Britain proposes antitrust overhaul after Microsoft-Activision case

Britain’s antitrust regulator will overhaul its merger review regime, including by improving interaction with the parties and speeding up resolutions, after criticism was raised over the deal between Microsoft and Activision Blizzard.

The Competition and Markets Authority (CMA) moved to the top of global regulators when Britain left the European Union in 2020, giving the country a bigger voice on mega-mergers such as Microsoft’s acquisition of the maker of “Call of Duty worth $69 billion.

It blocked that deal, to the fury of the two US companies, but then tore up its own rulebook to reopen and then approve the case after Microsoft came back with changes.

The companies were surprised by the blockade and said the full extent of the CMA’s objections had not been made clear to them.

Microsoft lobbied the British government, including Chancellor of the Exchequer Jeremy Hunt, to get the deal back on track.

CMA chief executive Sarah Cardell said she wanted to put to rest once and for all speculation that political intervention would influence the final outcome.

“There has been no attempt by any politician, political advisor or government official to influence our decision-making,” she said on Monday.

But she said in a statement that the CMA is an organization that “listens and learns”, both in the course of its investigations and in the way it develops its processes to ensure its merger control functions as effectively as possible.

Martin Coleman, chairman of the Microsoft panel, noted that Microsoft President Brad Smith had recently said his company had to accept some degree of responsibility for the process, and that Microsoft should have figured out how to unlock it sooner.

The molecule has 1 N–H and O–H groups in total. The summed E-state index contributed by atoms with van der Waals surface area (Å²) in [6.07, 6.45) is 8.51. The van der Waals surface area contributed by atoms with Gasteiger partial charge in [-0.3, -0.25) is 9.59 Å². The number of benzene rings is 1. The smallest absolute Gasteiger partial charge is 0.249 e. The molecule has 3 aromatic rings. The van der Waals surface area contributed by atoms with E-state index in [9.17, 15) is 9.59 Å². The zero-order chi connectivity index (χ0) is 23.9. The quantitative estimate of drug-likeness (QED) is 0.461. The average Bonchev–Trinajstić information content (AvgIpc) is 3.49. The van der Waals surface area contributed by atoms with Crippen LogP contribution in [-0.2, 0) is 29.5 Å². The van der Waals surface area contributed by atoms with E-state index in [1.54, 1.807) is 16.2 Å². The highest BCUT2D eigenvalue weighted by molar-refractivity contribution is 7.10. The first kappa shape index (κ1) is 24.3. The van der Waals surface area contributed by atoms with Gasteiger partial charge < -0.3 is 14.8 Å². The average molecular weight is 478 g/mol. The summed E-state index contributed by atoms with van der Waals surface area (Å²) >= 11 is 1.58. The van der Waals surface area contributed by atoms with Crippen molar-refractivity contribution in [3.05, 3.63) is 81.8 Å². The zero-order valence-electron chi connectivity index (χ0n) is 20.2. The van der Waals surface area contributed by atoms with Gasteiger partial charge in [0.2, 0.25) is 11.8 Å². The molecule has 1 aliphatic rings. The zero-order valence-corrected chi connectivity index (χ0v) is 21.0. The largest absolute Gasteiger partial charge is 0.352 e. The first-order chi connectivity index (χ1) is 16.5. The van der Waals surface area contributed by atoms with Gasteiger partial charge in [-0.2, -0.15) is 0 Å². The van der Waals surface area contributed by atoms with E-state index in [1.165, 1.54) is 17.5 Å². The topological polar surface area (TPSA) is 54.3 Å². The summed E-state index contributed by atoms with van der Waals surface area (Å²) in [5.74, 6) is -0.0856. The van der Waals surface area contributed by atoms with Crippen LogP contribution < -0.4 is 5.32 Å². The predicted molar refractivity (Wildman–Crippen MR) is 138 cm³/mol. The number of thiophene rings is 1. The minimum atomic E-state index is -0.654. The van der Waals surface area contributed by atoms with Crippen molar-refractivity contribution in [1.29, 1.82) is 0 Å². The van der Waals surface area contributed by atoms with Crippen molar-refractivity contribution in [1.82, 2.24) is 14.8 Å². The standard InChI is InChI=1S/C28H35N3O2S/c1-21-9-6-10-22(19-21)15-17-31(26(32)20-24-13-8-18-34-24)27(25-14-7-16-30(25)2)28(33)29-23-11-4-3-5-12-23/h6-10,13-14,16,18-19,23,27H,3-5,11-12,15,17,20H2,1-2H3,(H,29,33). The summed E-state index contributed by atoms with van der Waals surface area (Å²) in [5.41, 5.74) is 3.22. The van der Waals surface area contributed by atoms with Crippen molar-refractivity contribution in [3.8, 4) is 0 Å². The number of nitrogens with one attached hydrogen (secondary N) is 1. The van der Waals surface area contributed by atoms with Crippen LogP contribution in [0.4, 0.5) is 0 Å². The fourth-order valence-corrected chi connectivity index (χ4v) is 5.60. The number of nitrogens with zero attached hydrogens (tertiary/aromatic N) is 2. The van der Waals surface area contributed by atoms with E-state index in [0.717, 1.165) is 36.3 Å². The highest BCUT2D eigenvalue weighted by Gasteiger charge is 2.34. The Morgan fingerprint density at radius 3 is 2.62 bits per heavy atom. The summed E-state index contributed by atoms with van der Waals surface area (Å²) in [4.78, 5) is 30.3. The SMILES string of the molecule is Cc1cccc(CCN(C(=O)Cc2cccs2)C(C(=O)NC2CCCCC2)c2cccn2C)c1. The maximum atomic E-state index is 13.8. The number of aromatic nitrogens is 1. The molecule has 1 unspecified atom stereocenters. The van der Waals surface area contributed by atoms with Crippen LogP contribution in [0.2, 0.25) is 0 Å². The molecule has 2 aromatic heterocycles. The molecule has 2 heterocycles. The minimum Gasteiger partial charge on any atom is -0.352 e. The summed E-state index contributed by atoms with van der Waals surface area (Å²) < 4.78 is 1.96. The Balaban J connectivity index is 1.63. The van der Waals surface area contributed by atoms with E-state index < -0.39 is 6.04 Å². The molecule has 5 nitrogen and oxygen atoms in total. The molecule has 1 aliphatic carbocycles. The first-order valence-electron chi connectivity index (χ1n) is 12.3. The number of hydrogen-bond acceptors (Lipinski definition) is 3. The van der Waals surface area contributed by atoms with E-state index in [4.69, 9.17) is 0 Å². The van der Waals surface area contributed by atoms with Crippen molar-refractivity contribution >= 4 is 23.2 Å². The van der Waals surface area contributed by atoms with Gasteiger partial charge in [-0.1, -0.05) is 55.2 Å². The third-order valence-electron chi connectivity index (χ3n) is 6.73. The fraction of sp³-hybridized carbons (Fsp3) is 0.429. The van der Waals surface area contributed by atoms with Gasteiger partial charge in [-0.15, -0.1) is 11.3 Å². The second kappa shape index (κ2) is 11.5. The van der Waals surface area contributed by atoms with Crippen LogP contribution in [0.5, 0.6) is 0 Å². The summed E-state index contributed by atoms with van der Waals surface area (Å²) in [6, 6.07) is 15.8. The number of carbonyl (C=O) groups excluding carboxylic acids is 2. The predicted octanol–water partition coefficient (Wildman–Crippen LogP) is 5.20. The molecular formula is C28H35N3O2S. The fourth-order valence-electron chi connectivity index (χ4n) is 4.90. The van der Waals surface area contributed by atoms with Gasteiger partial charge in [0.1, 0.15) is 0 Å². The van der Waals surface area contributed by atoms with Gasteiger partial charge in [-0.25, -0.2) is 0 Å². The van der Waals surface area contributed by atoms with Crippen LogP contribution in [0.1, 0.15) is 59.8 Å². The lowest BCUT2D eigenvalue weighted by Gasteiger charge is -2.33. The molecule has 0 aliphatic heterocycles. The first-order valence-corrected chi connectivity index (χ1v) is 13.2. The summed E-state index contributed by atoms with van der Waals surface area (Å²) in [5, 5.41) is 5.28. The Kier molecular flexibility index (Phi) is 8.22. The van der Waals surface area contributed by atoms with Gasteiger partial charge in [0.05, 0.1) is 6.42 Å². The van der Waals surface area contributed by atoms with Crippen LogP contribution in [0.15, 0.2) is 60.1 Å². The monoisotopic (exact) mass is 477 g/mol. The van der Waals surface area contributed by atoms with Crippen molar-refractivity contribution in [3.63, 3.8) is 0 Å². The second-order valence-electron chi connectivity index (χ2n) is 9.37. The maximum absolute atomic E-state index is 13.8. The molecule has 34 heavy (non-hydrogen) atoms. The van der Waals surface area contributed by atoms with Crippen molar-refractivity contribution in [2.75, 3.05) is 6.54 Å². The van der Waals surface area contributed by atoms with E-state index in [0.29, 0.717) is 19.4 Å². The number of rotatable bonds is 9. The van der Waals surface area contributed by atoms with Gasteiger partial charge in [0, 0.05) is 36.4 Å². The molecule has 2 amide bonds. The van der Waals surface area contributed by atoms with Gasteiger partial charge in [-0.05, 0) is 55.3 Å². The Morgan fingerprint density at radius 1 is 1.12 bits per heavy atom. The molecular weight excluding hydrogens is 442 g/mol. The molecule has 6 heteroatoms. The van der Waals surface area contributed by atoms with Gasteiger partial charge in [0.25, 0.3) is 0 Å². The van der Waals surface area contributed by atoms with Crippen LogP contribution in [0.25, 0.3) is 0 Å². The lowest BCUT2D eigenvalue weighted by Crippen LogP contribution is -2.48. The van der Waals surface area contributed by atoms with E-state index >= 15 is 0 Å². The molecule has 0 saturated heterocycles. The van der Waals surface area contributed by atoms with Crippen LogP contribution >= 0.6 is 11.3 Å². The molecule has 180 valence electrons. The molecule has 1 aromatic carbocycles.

Coleman said under the new proposals the merging parties would be given the opportunity to make submissions after seeing the case against them in an interim report to be published earlier in the process.

The hearing would “give the parties more time to submit submissions and for the adoption of a more discursive approach,” he said.

“Throughout the entire process, it is open to merger parties to discuss solutions with the group at an early stage if they wish.”

The CMA assesses deals in two phases: a first phase to decide whether it can reduce competition, and a second phase to explore solutions including an outright blockade or divestments.

Cardell, who was appointed head of the regulator almost a year ago, said the unusual move to reopen the Microsoft case did not indicate the existence of a new third phase.

“There’s no point in holding back” in offering remedies, she said.

She added that the agency’s strong preference for structural solutions remained, adding that the changes would only succeed if the merging parties acted in good faith.

The CMA consultation closes on January 8.